http://shelleygodwinarchive.org/contents/frankenstein

This archive has original manuscripts of Shelley’s novel. The website is easy to navigate, and it is interesting to see the edits made by her husband on the pages. There are options you can select to either show all annotations, only those by Mary, or only those by Percy. The manuscripts each have a clearly typed up version beside them, so the sometimes illegible handwriting is not an issue. There is also always a box underneath that says how to cite the manuscript. It would be really interesting if we could somehow work with this website, although we are not particularly sure how to use it yet. Perhaps if we were interested in a particular passage, it would be interesting to turn to this archive to see what the original version was, and what edits were made to it.

e ver 5

Blog Post #2: Drupal

The official definition of Drupal is “a free software package that allows you to easily organize, manage and publish your content, with an endless variety of customization”, which can be found on its website.  While part of Drupal’s functions are similar to WordPress’, where they both allow you to set up your personal blog/website, the tool itself turned out to be far more “technical”.  In other words, users of Drupal are probably more tech-savvy than common blog writers; and, as far as my exploration went, some basic knowledge in computer programming would likely be helpful for further and deeper understanding in this software.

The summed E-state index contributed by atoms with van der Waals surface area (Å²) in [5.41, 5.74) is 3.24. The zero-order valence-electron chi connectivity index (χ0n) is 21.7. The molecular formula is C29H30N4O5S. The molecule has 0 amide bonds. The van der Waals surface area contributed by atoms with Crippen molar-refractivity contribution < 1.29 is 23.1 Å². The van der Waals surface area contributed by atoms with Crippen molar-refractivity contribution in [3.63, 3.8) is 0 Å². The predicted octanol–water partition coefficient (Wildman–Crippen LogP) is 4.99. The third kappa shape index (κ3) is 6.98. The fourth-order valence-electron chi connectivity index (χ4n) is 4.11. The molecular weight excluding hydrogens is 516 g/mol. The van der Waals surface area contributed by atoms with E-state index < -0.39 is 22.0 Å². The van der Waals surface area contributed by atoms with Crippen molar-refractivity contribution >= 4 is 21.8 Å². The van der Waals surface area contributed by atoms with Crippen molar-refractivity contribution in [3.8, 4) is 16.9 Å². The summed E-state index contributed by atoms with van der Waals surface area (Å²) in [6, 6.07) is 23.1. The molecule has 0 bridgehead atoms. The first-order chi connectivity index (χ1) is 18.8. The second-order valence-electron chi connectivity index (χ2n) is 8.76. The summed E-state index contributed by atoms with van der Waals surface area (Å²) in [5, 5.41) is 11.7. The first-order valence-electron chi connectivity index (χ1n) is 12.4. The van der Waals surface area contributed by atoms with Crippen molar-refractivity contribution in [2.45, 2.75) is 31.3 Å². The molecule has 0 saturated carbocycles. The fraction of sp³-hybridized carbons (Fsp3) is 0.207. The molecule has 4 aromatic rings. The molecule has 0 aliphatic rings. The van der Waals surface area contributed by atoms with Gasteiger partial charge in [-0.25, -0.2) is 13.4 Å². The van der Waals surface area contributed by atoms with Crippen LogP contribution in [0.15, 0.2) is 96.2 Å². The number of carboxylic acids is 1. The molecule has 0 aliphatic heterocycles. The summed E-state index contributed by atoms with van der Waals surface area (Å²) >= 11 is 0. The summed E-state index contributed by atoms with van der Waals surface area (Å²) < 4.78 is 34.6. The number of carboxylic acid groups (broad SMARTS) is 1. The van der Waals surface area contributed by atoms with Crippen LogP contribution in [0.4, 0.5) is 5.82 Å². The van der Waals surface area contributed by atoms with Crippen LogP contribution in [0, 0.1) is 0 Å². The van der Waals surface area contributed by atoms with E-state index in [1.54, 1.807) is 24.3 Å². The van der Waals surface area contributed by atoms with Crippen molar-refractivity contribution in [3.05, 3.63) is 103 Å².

Drupal works like a database management system, as it enables its administrators and other users to share, retrieve and update data in a database.  One major thing that distinguishes it from other similar tools is that it is highly flexible. Drupal allows administrators to choose different distributions, modules and themes (distributions are like bundles of modules and themes, while modules and themes are similar in function, where users can apply them to modify the layout, fonts and images on their website) to customize their websites for different purposes, such as commerce, news, or entertainment.  Meanwhile, you can find all these on Drupal’s official website (since the software is open source), where members publish and share their self-developed distributions, modules and themes.

(You can use the “search” function to find the resource you find.)3

Statistics showed that about 7% of all websites in the world were managed under Drupal by September 2012, including the White House, Sony Music, the Economist and Harvard.  I also found a website powered by Drupal called “DH Commons”, where it helps match on-going digital humanities projects with contributors looking for projects to work on.